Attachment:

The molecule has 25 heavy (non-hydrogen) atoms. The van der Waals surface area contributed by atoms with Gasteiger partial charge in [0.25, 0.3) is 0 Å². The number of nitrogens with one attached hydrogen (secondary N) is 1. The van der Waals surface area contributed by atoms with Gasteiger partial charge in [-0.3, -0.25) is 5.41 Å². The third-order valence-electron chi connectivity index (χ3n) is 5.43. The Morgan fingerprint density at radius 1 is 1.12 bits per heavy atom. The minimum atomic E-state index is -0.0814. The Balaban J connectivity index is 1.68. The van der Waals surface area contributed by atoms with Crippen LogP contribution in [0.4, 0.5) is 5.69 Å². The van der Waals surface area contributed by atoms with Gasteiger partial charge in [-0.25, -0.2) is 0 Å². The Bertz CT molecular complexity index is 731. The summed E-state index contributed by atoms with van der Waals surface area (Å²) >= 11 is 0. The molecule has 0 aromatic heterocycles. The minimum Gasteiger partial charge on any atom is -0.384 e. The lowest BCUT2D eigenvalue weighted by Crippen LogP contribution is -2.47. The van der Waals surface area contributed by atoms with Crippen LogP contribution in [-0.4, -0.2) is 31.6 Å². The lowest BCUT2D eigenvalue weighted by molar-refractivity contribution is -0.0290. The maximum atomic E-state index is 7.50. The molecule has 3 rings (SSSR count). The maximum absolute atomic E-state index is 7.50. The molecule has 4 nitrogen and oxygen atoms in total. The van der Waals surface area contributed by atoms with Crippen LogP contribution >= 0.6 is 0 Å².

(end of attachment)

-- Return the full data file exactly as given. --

The molecule has 25 heavy (non-hydrogen) atoms. The van der Waals surface area contributed by atoms with Gasteiger partial charge in [0.25, 0.3) is 0 Å². The number of nitrogens with one attached hydrogen (secondary N) is 1. The van der Waals surface area contributed by atoms with Gasteiger partial charge in [-0.3, -0.25) is 5.41 Å². The third-order valence-electron chi connectivity index (χ3n) is 5.43. The Morgan fingerprint density at radius 1 is 1.12 bits per heavy atom. The minimum atomic E-state index is -0.0814. The Balaban J connectivity index is 1.68. The van der Waals surface area contributed by atoms with Crippen LogP contribution in [0.4, 0.5) is 5.69 Å². The van der Waals surface area contributed by atoms with Gasteiger partial charge in [-0.25, -0.2) is 0 Å². The Bertz CT molecular complexity index is 731. The summed E-state index contributed by atoms with van der Waals surface area (Å²) >= 11 is 0. The molecule has 0 aromatic heterocycles. The minimum Gasteiger partial charge on any atom is -0.384 e. The lowest BCUT2D eigenvalue weighted by Crippen LogP contribution is -2.47. The van der Waals surface area contributed by atoms with Crippen LogP contribution in [-0.4, -0.2) is 31.6 Å². The lowest BCUT2D eigenvalue weighted by molar-refractivity contribution is -0.0290. The maximum atomic E-state index is 7.50. The molecule has 3 rings (SSSR count). The maximum absolute atomic E-state index is 7.50. The molecule has 4 nitrogen and oxygen atoms in total. The van der Waals surface area contributed by atoms with Crippen LogP contribution >= 0.6 is 0 Å².